When the San Diego Legion scored in the waning seconds to defeat Rugby United New York, 24-22, back in June, I felt a real sense of disappointment.
A win would’ve put New York in the Major League Rugby championship game, while a loss meant their season was over. I was hoping the Orange and Blue would pull it out, because they’ve become my favorite team in a sport I’m growing increasingly fond of.
Developing that kind of attachment is significant considering that a couple of years ago my knowledge (and interest) in rugby was mostly confined to the movie “Invictus.”
Yet a little over a month after Major League Rugby closed out Year Two (with the Seattle Seawolves claiming their second consecutive MLR crown), I’m already looking forward to its “new and improved” 2020 version.
I got curious about North America’s pro rugby league during its inaugural season in 2018, giving it what you might call a loose follow.
The organization featured the Austin Elite, Glendale Raptors, Houston SaberCats, New Orleans Gold, San Diego Legion, Seattle and the Utah Warriors.
This year, though, it added New York and the Toronto Arrows, and I became a legitimate fan. I watched as many matches as I could and kept track of player performances across the league.
New York became my team of choice because – although I’m a Birmingham, Alabama, native – the Big Apple is always my default sports city.
And as someone who has spent many a spring hoping upstart football leagues would take hold, now I’m more concerned with pro rugby sticking its landing.
And so far, it seems to be on the right track.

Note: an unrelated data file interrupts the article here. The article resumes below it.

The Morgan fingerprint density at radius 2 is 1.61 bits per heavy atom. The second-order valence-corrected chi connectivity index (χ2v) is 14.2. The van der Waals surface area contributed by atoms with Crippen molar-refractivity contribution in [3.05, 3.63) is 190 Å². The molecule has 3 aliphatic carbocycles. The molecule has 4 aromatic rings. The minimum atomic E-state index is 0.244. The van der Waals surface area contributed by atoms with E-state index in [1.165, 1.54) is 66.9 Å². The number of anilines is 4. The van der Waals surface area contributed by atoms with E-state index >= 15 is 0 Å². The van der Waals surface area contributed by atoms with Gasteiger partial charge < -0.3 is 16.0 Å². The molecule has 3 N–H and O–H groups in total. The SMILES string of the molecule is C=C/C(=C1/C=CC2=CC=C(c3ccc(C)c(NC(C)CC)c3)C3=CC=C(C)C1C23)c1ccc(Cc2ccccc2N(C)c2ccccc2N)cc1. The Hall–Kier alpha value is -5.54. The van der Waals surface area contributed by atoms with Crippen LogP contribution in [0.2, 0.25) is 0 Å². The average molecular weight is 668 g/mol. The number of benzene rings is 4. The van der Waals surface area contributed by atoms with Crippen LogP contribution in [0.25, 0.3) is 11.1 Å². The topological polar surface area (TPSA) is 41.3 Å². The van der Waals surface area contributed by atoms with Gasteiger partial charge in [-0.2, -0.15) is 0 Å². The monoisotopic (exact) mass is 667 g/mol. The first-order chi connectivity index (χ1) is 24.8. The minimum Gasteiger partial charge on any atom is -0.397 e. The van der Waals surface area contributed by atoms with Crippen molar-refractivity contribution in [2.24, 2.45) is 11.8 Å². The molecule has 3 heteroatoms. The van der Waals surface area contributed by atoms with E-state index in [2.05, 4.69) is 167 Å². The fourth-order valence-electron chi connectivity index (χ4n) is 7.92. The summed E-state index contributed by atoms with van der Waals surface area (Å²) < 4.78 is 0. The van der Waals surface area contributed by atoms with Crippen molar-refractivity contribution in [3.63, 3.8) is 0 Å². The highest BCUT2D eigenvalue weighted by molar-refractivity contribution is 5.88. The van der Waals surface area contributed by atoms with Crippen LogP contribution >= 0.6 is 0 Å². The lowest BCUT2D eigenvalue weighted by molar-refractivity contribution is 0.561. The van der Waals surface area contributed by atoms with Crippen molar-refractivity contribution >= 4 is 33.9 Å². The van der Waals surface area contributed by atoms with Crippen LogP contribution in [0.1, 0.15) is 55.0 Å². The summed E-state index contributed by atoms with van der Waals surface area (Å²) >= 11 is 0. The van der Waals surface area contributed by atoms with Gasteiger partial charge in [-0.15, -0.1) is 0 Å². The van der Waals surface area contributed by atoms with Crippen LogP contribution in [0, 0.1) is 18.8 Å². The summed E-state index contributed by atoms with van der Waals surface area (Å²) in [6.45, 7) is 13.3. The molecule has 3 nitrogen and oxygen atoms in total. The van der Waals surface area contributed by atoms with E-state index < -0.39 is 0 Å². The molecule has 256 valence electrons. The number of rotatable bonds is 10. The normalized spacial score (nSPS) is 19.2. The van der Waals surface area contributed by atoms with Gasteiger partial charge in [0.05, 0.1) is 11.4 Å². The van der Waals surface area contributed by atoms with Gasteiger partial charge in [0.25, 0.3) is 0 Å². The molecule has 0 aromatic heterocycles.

When Major League Rugby gets back in action next February, there will be 12 teams thanks to the addition of the New England Free Jacks, Old Glory DC and Rugby ATL. Expansion goes against the trend of upstart leagues that tend to sputter at launch and then crash and burn.
“It was our sophomore year and we grew a little bit, and that’s an atypical thing in the world of sports,” MLR commissioner Dean Howes told Martin Pegelly of The Guardian. “Your second year is usually kind of a tough year, and I think we grew and I think we’re poised to build.”
Unlike spring football circuits that will always live under the shadow of the NFL, MLR has the potential to cast its own shadow.
PRO Rugby was the first pro league to set up shop in America, but lasted only one season (2016).
MLR, on the other hand, has lured some of the United States’ best amateur rugby stars as well as respected international players.
“We want to build up our domestic teams, our players, and our national team,” Howes told The Guardian. “But at the same time we feel one of the important things is that we have some international players to try to teach our players.”
MLR also has a formal “strategic agreement” with USA Rugby, the governing body for the sport in America.
“The advent of professional rugby is such a substantial step in advancement of the game, so we’re happy to have built a robust partnership to best find mutual support in each other,” USA Rugby CEO Ross Young said.
So how far does MLR have to go before becoming a stable league?
By comparison the Premiership (the top-tier of rugby union competition in England), draws an average of 14,500 fans per match. In 2019 the MLR averaged 1,900 paying customers per contest, with the biggest crowd (6,000) showing up for Seattle’s win over San Diego in the championship match.
That might seem like a big gap, but attendance was trending upward as the season progressed, and the playoffs were a hit at the box office.
Some teams are still trying to find suitable stadiums, and I imagine if you could look five years into the future you’d see some MLR teams relocate or simply close up shop.
But, the fact that I can look five years into the future and see Major League Rugby a part of it is pretty exciting.
Hopefully, it’ll keep getting bigger and better.